Billie Thomassin​

Billie Thomassin claims the impossibility of photography by creating “photo-fictions”, metaphors of the improbable. Through a staging game, she brings together the universality of beauty and popular culture, questioning the ambiguity of relationships maintained by the beautiful and the zany. The often gaudy colors she uses refer to her search for empirical harmony, exacerbated by some borrowings from the codes of a surreal aesthetic. Colorist at heart, the artist does not forget to reflect on the formal issues that constitute photography: stretched and truncated, the form is often suggestive. By resorting to a singular manipulation of the image, the artist regularly questions the representation of the body. It is cut up, diverted, dislocated or isolated, it is always its insane position that is questioned. Cradled by the Internet and its flow of images, the artist undoubtedly masters the codes of a culture disenchanted by the overflow of information. Her hybrid universe, conceived as a point of friction between art, fashion and the digital world, is used by renowned collaborators, including Hermes, YSL, Jean-Paul Gaultier and Jalouse Magazine, with whom she collaborates regularly. . Whether for her personal projects or for fashion commissions, her work pushes the viewer into their aesthetic entrenchments. It suggests them to take a moment to solve the photographic enigma that they face.

Elsa & Johanna​

In a duet, Elsa & Johanna turn themselves into operas, screenwriters, stylists, actresses and directors, and propose fantasized universes, fruits of their respective imaginations. Unceasing observers, they immerse themselves in their environment to embody fictional characters in theatrical settings. Each interpretation is born of a tension between the experience of a daily reality and the influence of a referential mosaic. From then on, the apparent simplicity of the photographs is only a decoy. At first glance, the protagonists are unknown models, but more closely the informed viewer recognizes the faces of Elsa & Johanna, respectively disguised as a shepherd or dreamy teenager on her diary. Nevertheless, the photographic practice of this duo does not stop at these self-representations. In the same way that they play with their image, they make skits where they are no longer the only performers. Elsa & Johanna incorporate new faces or exclude the human presence to compose still lifes. Also, they use their artificial aesthetics in their commercial production, so that all their work finds the mark of their visual identity.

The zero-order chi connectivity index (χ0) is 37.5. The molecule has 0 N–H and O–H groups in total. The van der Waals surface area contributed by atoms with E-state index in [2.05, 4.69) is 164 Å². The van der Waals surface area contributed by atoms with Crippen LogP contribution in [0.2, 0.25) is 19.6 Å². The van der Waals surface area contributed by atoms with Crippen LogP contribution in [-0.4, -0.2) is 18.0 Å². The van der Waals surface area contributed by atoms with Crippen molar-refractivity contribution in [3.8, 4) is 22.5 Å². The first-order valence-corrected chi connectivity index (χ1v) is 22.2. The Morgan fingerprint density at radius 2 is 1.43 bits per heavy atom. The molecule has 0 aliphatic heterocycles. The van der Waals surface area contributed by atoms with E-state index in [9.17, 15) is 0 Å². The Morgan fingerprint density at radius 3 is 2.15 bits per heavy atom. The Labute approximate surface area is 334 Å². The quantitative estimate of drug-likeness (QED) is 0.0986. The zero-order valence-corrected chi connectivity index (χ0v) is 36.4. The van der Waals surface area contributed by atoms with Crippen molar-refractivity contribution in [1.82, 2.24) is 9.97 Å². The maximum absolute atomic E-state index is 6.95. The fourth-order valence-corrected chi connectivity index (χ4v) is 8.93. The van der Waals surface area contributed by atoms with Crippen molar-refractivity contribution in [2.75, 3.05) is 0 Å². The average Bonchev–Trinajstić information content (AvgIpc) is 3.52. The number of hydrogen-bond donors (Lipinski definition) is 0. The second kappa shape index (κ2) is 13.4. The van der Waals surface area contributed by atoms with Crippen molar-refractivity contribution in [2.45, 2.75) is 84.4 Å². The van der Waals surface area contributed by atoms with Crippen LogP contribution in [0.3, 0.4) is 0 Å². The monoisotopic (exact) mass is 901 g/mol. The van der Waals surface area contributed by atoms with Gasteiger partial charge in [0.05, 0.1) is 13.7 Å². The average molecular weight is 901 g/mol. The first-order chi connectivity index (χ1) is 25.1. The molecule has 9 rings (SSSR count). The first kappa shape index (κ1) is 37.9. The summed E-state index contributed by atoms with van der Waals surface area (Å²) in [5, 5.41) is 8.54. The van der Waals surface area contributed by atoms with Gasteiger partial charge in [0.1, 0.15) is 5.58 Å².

Guillaume Martial​

Guillaume Martial has the art and the way to play hide-and-seek on the surface of his images, and it is in the staging of his own body that he particularly deploys his talents. Being his own model allows him to sprinkle every image with a good dose of self-deprecation, an essential quality to circumvent the seriousness so often attributed to photographs. And if his images do not sin by pride, it’s because he updates the game they contain. He finds himself upside down, feet in the air, go straight into the wall to better melt. When the look stops on one of his images, he quickly understands that something is wrong. However his photographs are not cul-de-sacs, they rather lead the viewer to deploy a scenario around the image: what does the part of the body that is concealed look like? What happens out of the box? How did it happen? What led him to dip his head under the wallpaper or head for those waters without a lifejacket? Obviously, there are no answers to these questions that occur naturally. However, the comings and goings that the mind makes seems to contain all the interest of these photographs: to seek causes, precisions to these absurd situations engenders a whole universe around the image, which is therefore a starting point and not an end. We are free to see it as a passing folly, a scholarly reference, or a child’s play.